There has been a huge transformation in where the industry is at over the last 12 months. Data and technology is starting to play a much bigger role in the work of a professional and there has been a move towards more data driven approaches.


This was a common theme that came out of the discussion at our Building Surveying conference, which saw industry leaders discuss the need for standardisation and consistency in the industry and provide insight into key client benefits of using data and technology to deliver real value in asset management.

If it isn’t broke, don’t fix it?

The surveying industry has been notoriously slower than others to adopt new technology. So why are people beginning to take an interest now? Why should we embrace a data driven approach in asset management?

Five reasons that were highlighted include:

1. To keep up with ever-increasing client demands
2. For consistency in carrying out cross portfolios of surveys
3. For a more streamlined and effective quality & assurance process
4. Reduced risk of manual error and increased accuracy of data
5. To enable intelligent management of data to make informed decisions on investment

The key drivers for change

Two points that were made on numerous occasions throughout the discussion were:

1. The need for standardisation and consistency

The need for standards has become much more apparent in recent years, which in part has been driven by a greater need for consistency from clients. A more transparent industry through standardised data-driven approaches results in more consistent, effective ways of working and better asset data. This benefits everyone, from the property owner to the facilities manager. 

2. There has been a huge push in the adoption of technology

Data and technology is not new; it has existed within the industry for many years. However, the benefits and real value of technology is beginning to be demonstrated to professionals, from the use of tablets to the Internet of Things, sensors to drones. This has resulted in many building surveying services adopting data driven approaches, including energy auditing, legal compliance surveys, dilapidations surveys, building reinstatement cost assessments and more.

A key challenge?

One key challenge identified was that there remains within the industry a mix of those traditional clients who want written, pdf reports and those that want to see the insights gathered from the data, to be able to really understand it and dig into it. The challenge is to be agile in using technology to suit the needs of the client.

Watch the full session

3 key client benefits:

1. Giving clients a good understanding of the condition of their asset base across their portfolio

There are now much tighter obligations for asset managers to look after their assets and clients. Data and technology is able to assist owners of real estate to keep their assets in good condition and meet lease and statutory obligations.

It is also enabling property transactions to be processed much more quickly; access to information on how assets have been managed over their lifetime is resulting in transactions happening more quickly than before, a real commercial benefit. New processes & the use of technology is not being adopted just for the sake of it, rather it is delivering real value to the industry.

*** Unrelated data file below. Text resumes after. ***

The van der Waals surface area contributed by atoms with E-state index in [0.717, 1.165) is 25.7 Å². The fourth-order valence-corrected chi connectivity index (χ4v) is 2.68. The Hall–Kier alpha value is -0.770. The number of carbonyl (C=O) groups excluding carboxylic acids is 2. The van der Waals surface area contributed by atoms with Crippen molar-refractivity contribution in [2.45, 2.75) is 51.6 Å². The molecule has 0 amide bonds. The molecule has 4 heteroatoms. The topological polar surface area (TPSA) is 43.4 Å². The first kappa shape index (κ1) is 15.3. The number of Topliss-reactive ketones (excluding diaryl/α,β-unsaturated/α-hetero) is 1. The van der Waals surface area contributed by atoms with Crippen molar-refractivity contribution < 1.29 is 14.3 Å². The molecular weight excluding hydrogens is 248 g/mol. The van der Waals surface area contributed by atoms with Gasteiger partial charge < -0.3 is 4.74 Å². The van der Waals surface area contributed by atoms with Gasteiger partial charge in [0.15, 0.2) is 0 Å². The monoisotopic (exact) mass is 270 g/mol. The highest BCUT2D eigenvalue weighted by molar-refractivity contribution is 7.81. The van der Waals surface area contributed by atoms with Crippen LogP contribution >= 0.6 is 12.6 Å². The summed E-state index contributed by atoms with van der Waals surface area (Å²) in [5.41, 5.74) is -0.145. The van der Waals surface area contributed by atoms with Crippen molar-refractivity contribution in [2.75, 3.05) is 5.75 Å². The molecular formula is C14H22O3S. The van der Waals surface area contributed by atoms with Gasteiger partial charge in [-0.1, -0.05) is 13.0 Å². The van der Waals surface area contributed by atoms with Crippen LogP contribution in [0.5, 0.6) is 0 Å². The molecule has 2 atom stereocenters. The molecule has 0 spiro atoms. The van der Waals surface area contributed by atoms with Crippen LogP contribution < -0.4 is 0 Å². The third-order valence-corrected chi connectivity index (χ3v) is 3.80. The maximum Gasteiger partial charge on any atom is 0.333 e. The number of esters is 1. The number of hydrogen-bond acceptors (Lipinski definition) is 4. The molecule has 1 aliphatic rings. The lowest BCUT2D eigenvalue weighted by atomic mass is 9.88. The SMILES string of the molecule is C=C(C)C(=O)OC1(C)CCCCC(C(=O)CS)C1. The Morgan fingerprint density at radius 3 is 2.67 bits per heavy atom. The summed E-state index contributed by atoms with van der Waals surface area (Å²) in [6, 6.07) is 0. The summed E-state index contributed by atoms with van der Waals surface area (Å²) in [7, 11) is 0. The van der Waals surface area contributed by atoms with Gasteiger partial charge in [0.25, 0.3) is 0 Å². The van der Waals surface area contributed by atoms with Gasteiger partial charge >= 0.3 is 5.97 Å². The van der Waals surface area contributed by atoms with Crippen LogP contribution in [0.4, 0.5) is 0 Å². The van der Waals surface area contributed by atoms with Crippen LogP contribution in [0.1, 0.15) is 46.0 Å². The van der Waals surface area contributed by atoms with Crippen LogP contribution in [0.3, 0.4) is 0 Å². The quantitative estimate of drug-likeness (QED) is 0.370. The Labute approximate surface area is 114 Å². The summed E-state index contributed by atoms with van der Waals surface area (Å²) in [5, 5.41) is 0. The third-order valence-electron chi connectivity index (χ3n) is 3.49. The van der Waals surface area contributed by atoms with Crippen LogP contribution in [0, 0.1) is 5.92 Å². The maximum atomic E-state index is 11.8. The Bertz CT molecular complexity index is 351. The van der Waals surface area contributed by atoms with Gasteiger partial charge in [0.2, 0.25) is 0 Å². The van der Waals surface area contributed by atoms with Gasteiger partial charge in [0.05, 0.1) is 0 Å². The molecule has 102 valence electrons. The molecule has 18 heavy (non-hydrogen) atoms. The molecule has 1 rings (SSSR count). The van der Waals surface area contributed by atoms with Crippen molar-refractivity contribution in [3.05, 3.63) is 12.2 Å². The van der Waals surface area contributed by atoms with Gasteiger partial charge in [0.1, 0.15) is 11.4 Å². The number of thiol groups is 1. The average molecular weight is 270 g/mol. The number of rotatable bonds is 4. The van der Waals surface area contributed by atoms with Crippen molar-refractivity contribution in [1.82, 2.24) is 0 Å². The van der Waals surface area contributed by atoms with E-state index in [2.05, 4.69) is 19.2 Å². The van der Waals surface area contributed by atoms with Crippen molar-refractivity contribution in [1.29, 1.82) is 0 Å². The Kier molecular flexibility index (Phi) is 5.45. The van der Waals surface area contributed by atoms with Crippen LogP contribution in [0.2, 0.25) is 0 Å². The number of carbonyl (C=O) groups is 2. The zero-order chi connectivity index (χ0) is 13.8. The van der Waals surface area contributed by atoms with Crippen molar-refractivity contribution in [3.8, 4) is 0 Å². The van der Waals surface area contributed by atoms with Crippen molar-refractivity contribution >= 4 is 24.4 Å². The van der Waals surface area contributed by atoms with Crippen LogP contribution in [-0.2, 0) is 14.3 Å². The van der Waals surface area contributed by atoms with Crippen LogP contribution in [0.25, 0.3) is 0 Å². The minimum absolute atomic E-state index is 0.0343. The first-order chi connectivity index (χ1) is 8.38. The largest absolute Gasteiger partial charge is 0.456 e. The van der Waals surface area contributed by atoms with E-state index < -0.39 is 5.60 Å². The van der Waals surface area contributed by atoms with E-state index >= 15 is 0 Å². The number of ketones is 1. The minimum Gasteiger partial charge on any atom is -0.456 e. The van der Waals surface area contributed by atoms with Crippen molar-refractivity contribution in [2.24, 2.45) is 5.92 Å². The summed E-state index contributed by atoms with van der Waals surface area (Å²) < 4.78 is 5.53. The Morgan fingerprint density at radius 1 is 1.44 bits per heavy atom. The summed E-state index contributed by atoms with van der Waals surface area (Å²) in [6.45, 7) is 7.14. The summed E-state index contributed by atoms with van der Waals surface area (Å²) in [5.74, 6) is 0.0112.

2. Gain a greater understanding of what needs to be spent on an asset in the coming years’

It is estimated that £50 billion a year in the U.K. is spent on asset repair and maintenance. Data-driven conversations are allowing clients to plan and evidence for where investment in assets is needed, rather than budget being awarded simply based on gut feel or to those who shout the loudest.

Data and technology is also showing where clients can afford not to spend money, releasing cash for alternative investment purposes, as well as allowing the disposal of assets to be targeted.

3. Project procurement & savings

Data driven conversations are enabling clients to position themselves in a way that looks at long term and more targeted procurement. For example, how much is needed to be spent on the roof of a building in the next 5 years? The ability to extract and aggregate information is allowing for large scale investment plans. It is estimated that there are 5-10% efficiency savings from using data to bulk buy materials needed for maintaining an asset.

What’s next?

The following were listed as just some of the technologies we can expect to see building surveyors in asset management use more of in future:

  • Geospatial information systems (GIS)
  • The Internet of Things (IoT)
  • The “internet of place” (Smart cities)
  • Cognification (3D printing, drones, robotics, machine learning)
  • Buildings/property as a service

PropTech is now a standing agenda item for the RICS Building Surveying Board which meets four times per year. Chair of the Board, Alex Charlesworth, encouraged anyone who has an interest or would like to pose a question to the Board to get in touch.

One key message to take away?

Adopting technology is one of the biggest opportunities for asset managers to add value to clients.

Comments (1)

  1. Some familiar observations and challenges listed above, thanks. CDS witnessed them at close quarters in a recent Industry Breakfast Briefing - we documented them here:

    Michael Stephens Michael Stephens, 2 May at 10:06AM

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